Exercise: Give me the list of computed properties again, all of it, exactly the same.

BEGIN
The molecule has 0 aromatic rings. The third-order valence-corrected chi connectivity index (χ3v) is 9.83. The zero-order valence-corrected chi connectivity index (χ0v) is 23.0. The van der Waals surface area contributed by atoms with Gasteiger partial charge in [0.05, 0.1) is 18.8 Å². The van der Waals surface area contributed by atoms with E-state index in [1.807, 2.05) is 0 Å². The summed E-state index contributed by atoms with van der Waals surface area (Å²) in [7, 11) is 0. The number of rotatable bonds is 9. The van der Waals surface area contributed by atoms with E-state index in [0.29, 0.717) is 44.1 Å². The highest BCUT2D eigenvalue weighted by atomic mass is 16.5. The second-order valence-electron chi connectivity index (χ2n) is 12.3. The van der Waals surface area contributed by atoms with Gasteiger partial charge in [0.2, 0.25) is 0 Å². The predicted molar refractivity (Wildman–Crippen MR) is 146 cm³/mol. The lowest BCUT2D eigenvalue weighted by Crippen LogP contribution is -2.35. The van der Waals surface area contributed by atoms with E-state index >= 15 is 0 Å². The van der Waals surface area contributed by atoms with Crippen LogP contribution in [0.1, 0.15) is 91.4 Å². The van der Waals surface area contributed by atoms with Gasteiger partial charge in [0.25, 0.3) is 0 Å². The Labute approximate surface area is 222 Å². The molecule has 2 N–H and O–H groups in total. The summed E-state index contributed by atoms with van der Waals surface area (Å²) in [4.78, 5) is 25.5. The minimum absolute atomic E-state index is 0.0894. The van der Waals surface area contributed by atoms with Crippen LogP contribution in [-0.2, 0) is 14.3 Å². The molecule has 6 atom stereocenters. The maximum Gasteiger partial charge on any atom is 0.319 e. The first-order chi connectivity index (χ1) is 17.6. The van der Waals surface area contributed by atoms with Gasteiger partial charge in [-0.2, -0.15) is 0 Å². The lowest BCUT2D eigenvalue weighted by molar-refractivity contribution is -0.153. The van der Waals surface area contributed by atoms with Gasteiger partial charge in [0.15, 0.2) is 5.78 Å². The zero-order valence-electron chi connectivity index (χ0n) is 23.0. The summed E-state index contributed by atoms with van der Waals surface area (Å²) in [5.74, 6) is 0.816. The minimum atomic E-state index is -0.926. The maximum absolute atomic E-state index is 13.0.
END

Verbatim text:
The molecule has 0 aromatic rings. The third-order valence-corrected chi connectivity index (χ3v) is 9.83. The zero-order valence-corrected chi connectivity index (χ0v) is 23.0. The van der Waals surface area contributed by atoms with Gasteiger partial charge in [0.05, 0.1) is 18.8 Å². The van der Waals surface area contributed by atoms with E-state index in [1.807, 2.05) is 0 Å². The summed E-state index contributed by atoms with van der Waals surface area (Å²) in [7, 11) is 0. The number of rotatable bonds is 9. The van der Waals surface area contributed by atoms with E-state index in [0.29, 0.717) is 44.1 Å². The highest BCUT2D eigenvalue weighted by atomic mass is 16.5. The second-order valence-electron chi connectivity index (χ2n) is 12.3. The van der Waals surface area contributed by atoms with Gasteiger partial charge in [0.2, 0.25) is 0 Å². The predicted molar refractivity (Wildman–Crippen MR) is 146 cm³/mol. The lowest BCUT2D eigenvalue weighted by Crippen LogP contribution is -2.35. The van der Waals surface area contributed by atoms with E-state index >= 15 is 0 Å². The van der Waals surface area contributed by atoms with Crippen LogP contribution in [0.1, 0.15) is 91.4 Å². The van der Waals surface area contributed by atoms with Gasteiger partial charge in [0.25, 0.3) is 0 Å². The Labute approximate surface area is 222 Å². The molecule has 2 N–H and O–H groups in total. The summed E-state index contributed by atoms with van der Waals surface area (Å²) in [4.78, 5) is 25.5. The minimum absolute atomic E-state index is 0.0894. The van der Waals surface area contributed by atoms with Crippen LogP contribution in [-0.2, 0) is 14.3 Å². The molecule has 6 atom stereocenters. The maximum Gasteiger partial charge on any atom is 0.319 e. The first-order chi connectivity index (χ1) is 17.6. The van der Waals surface area contributed by atoms with Gasteiger partial charge in [-0.2, -0.15) is 0 Å². The lowest BCUT2D eigenvalue weighted by molar-refractivity contribution is -0.153. The van der Waals surface area contributed by atoms with Gasteiger partial charge in [0.15, 0.2) is 5.78 Å². The zero-order valence-electron chi connectivity index (χ0n) is 23.0. The summed E-state index contributed by atoms with van der Waals surface area (Å²) in [5.74, 6) is 0.816. The minimum atomic E-state index is -0.926. The maximum absolute atomic E-state index is 13.0.